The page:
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seared whiting on a basil vinaigrette; sautéed pepper mix

The kitchen was in chaos only moments before I snapped this picture.

I had to do some unexpected trimming of the 2 fish filets (brought home as butterflied wholes) and then change my plans on how I was going to cook it, both at the last moment, and it was already late in the evening.

I did some quick thinking, which unfortunately did not include a plan for keeping the kitchen and dining area from getting pretty smoky, decided on a relatively carefree vegetable and treatment of that vegetable, then whipped out my large steel oval fish pan.

The peppers were scrumptious, even if I didn’t have time to prepare the herb I had wanted to use with them, and instead tossed in a bit of one that remained from breakfast the day before.

The whiting was delicious, even if most of the crispy skin I was aiming for stayed in the pan. I think whiting may not be the ideal candidate for this operation, or else I hadn’t succeeded in drying the skin enough. The vinaigrette on which it rested was a brilliant way to appreciate the flavor of the fish (and the texture of the skin as well, if all had gone better last night).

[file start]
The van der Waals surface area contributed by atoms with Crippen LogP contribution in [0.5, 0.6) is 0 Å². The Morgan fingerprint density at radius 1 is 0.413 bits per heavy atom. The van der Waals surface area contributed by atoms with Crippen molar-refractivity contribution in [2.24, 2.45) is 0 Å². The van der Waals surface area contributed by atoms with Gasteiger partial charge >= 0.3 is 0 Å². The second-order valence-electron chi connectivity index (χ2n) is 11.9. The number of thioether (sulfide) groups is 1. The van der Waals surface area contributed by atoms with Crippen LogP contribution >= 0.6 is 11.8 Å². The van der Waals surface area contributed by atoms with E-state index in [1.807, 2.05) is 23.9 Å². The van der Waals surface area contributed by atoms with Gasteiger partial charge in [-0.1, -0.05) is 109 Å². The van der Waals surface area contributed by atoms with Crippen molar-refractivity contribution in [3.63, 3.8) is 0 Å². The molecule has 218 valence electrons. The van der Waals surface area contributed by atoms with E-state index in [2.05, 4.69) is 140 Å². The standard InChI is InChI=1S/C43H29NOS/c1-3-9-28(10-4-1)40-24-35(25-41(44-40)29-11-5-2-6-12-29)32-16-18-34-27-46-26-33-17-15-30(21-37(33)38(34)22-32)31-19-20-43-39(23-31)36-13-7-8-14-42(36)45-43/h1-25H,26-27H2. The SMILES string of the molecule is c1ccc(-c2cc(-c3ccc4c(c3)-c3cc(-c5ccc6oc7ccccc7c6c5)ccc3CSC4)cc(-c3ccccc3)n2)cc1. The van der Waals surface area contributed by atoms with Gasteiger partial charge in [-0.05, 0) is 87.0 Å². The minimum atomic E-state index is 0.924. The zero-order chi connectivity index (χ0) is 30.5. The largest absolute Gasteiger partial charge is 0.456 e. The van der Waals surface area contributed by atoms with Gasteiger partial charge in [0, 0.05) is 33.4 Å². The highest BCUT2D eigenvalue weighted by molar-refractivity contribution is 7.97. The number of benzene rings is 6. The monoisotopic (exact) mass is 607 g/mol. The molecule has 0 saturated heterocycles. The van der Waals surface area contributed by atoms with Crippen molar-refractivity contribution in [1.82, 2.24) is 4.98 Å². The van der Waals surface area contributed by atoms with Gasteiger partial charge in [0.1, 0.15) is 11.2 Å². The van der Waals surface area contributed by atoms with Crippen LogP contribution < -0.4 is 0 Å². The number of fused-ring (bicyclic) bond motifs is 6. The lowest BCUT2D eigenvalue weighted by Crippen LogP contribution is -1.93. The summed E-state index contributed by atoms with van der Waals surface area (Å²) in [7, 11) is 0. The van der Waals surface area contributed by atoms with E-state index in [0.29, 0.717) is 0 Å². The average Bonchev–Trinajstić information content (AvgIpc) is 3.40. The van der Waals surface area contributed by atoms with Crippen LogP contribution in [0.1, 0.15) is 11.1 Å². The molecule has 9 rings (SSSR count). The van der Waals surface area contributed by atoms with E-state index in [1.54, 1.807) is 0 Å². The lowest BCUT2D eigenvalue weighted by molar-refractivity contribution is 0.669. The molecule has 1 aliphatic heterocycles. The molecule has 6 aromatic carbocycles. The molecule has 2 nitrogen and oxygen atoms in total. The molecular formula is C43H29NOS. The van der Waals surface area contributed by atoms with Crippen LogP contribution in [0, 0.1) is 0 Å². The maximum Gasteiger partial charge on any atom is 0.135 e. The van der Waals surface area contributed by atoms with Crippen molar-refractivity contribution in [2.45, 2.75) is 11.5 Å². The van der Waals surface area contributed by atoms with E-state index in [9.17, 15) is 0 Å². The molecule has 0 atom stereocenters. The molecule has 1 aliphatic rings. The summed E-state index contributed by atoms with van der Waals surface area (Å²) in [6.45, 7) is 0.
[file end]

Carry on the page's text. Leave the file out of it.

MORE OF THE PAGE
• two butterflied whiting filets (20 ounces total, before trimming) from P.E. & D.D. Seafood, washed, drained, trimmed of the remains of their fins, each then separated into 2 filets, since their wholeness had now been compromised by that operation, prepared mostly along the lines of this recipe, seared inside a very hot well-seasoned steel pan, resting on a lemon-basil vinaigrette prepared more or less like this one, and garnished, somewhat exuberantly, with micro chervil from Two Guys from Woodbridge

  • a number of sweet ‘Bulls Horn’ yellow-green peppers and very sweet ‘Love Apple’ red peppers from Alewife Farm, each cut once lengthwise, the seeds and membranes removed, sautéed over a high flame until slightly caramelized, and one sliced red scallion from Berried Treasures Farm, a finely chopped small Aji Dulce pepper (not hot) from Eckerton Hill Farm, a small chopped section from a serrano pepper (hot) from Central Valley Farm, and a pinch of crushed dried golden/orange habanada pepper (pungent, but not hot at all) added near the end, the mix tossed with sea salt, freshly-ground black pepper and sprinkled with some budding marjoram from Stokes Farm, arranged on the plates and served with a drizzle of olive oil
  • the wine was a California (grapes from the Sacramento River Delta with a small amount of Viognier from Lodi, I think) white, Miriam Alexandra Chenin Blanc California 2017, from Naked Wines
  • the music was Rameau’s 1749 pastorale héroïque, ‘Naïs’, Gyorgy Vashegyi conducting the Purcell Choir and the Orfeo Orchestra

lemon pork chop; beet/lettuce/horseradish salad; cheese

Look, no tomatoes!

They’ve been a part of virtually every meal this month, and the last, but it didn’t occur to me to include them last night. I was thinking we’d have a cheese course later, and I wanted to keep the entrée down to 2 elements; I knew there would be some color even without tomatoes; and I thought that the lettuce I would be including, plus a micro green, would add a sufficient element of freshness themselves.

And yet there was tomato, although only as a very subtle addition to the self sauce created by the pork.